First They Came For Google…

Bloggers should pay a lot of attention to this story because if Google were to go down in flames, we can expect to be the next target on the list:

“A group of newspaper, magazine and book publishers is accusing Google and other aggregators of online news stories of unfairly exploiting their content. They are demanding compensation from search engines.

Gavin O’Reilly, the president of the World Association of Newspapers, which is co-ordinating the campaign, said on Tuesday: “We need search engines, and they do help consumers navigate an increasingly complicated medium, but they’re building [their business] on the back of kleptomania.”

The group of publishers, which includes the International Publishers’ Association, the European Federation of Magazine Publishers and Agence France Presse, is seeking meetings with Charlie McCreevy, the European Union’s internal market commissioner, and Viviane Reding, the commissioner responsible for media. It would not rule out legal action to enforce copyright or “collective action”, Mr O’Reilly said. “Ultimately, the aggregators need the content providers.”

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Services such as Google News link to original news stories on the home pages of newspapers and magazines and display only the headline and one paragraph of the story. “That’s often enough” for readers browsing the top stories, Mr O’Reilly said.

…The growth of online news aggregators has coincided with an acceleration in the long-term trend of declining readership for print newspapers and a shift in advertising spending from print to the internet, much of which is not being captured by the newspapers’ own sites.

“The search engines are increasingly aiming their strategic efforts at traditional content originators and aggregators like newspaper publishers,” Mr O’Reilly said. “The irony is that these search engines exist, largely, because of the traditional news and content aggregators and profit at their expense.”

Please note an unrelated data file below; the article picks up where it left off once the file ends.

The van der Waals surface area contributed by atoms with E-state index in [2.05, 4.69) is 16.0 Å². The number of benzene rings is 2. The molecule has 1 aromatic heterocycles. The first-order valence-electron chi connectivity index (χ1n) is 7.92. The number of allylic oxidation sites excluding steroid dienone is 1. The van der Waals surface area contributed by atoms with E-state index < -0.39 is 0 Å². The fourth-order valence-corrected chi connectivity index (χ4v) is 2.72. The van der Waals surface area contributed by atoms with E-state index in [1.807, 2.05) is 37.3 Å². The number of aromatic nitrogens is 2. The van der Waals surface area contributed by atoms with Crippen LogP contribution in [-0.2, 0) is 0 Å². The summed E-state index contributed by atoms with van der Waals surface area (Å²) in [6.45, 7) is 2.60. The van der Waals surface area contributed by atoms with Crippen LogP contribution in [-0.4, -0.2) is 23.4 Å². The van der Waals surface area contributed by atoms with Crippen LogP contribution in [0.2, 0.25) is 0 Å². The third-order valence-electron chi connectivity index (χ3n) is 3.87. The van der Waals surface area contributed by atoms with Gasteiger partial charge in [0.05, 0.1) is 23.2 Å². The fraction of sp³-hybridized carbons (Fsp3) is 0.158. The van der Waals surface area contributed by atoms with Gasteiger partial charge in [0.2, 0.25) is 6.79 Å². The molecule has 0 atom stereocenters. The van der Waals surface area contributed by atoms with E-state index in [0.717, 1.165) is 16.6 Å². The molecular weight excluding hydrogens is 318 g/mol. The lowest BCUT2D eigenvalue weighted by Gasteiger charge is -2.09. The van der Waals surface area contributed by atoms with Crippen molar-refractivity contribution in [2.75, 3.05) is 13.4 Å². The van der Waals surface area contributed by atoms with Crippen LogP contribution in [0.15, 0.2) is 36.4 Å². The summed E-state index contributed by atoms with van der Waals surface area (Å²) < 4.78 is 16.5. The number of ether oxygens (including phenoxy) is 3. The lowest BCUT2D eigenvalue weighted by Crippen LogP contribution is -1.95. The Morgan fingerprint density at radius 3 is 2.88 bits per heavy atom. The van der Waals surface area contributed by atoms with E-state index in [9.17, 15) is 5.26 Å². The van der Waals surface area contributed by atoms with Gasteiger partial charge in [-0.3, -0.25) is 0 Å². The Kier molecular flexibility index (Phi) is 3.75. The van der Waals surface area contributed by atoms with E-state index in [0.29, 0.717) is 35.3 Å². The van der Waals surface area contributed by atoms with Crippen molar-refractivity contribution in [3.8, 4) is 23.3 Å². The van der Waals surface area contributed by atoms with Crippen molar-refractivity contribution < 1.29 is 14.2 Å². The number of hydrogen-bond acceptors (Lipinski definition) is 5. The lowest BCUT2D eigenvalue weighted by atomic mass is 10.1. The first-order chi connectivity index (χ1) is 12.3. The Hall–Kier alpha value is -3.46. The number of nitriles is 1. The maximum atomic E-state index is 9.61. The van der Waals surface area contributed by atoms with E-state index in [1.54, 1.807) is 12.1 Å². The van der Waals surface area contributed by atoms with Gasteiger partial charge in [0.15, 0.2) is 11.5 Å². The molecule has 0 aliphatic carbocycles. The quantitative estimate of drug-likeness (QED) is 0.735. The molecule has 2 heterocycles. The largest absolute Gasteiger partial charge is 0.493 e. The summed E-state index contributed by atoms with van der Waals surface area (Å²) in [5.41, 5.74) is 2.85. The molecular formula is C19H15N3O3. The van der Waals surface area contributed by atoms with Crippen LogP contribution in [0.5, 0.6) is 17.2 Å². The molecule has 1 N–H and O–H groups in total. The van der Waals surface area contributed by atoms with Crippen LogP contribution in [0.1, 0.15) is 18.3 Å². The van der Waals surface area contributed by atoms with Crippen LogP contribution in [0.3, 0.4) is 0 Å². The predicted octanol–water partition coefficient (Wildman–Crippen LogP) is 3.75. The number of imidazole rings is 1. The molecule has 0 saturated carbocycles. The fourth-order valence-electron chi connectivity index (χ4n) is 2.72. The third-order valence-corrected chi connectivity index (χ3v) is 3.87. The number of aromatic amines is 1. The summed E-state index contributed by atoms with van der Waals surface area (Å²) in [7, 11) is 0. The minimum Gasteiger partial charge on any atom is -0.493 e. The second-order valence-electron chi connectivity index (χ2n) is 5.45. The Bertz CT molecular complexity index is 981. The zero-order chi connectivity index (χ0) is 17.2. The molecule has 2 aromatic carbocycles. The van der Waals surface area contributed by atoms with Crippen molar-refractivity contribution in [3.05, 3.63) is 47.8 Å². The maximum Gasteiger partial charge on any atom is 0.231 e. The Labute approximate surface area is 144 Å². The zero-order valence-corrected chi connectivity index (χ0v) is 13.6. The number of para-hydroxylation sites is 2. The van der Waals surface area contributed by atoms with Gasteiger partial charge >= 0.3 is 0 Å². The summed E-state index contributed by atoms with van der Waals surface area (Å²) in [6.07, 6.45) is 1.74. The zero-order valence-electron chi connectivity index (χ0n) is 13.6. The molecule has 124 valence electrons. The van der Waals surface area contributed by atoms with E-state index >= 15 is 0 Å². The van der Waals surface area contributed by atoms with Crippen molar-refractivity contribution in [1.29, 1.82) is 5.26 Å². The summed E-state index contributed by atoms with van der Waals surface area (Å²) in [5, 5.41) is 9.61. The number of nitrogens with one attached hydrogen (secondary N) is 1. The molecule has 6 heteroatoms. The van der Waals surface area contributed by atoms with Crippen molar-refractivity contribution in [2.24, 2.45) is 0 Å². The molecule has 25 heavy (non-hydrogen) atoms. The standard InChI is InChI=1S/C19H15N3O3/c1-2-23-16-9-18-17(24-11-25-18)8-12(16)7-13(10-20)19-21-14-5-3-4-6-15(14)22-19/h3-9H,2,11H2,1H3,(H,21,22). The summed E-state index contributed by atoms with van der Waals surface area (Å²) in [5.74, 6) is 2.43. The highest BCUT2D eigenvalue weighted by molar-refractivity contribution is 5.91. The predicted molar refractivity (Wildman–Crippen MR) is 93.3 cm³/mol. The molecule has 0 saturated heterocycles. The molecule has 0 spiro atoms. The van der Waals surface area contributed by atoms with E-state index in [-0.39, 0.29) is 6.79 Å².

The WAN, which represents 18,000 newspapers and 73 national newspaper associations, said it would examine whether new standards and policies could be drafted to create a commercial relationship between publishers, search engines and content aggregators.”

Note that what they’re complaining about is Google posting a single paragraph of a story with a link back. Bloggers do that all day, every day, and worse (There are 7 paragraphs quoted here for example). Imagine having to pay the New York Times, WAPO, and every other newspaper in America $5 to quote a single paragraph from one of their stories — and it could happen if this went to court and Google lost. Were that to happen, it would certainly change copyright law and at minimum, it would seriously hamper online growth. At worst, it’s possible that it could drive all but the biggest bloggers and mags online out of business.

On the upside, Google has the money for top notch lawyers and because of the First Amendment, it seems unlikely to me that Google could lose this case, if it came to that, in the US. But, when you’re talking about powerful members of the media, with enormous influence, and practically unlimited bankrolls who are desperate to shut down the competition that’s slowly eating them alive one bit at a time, you never know what might happen.

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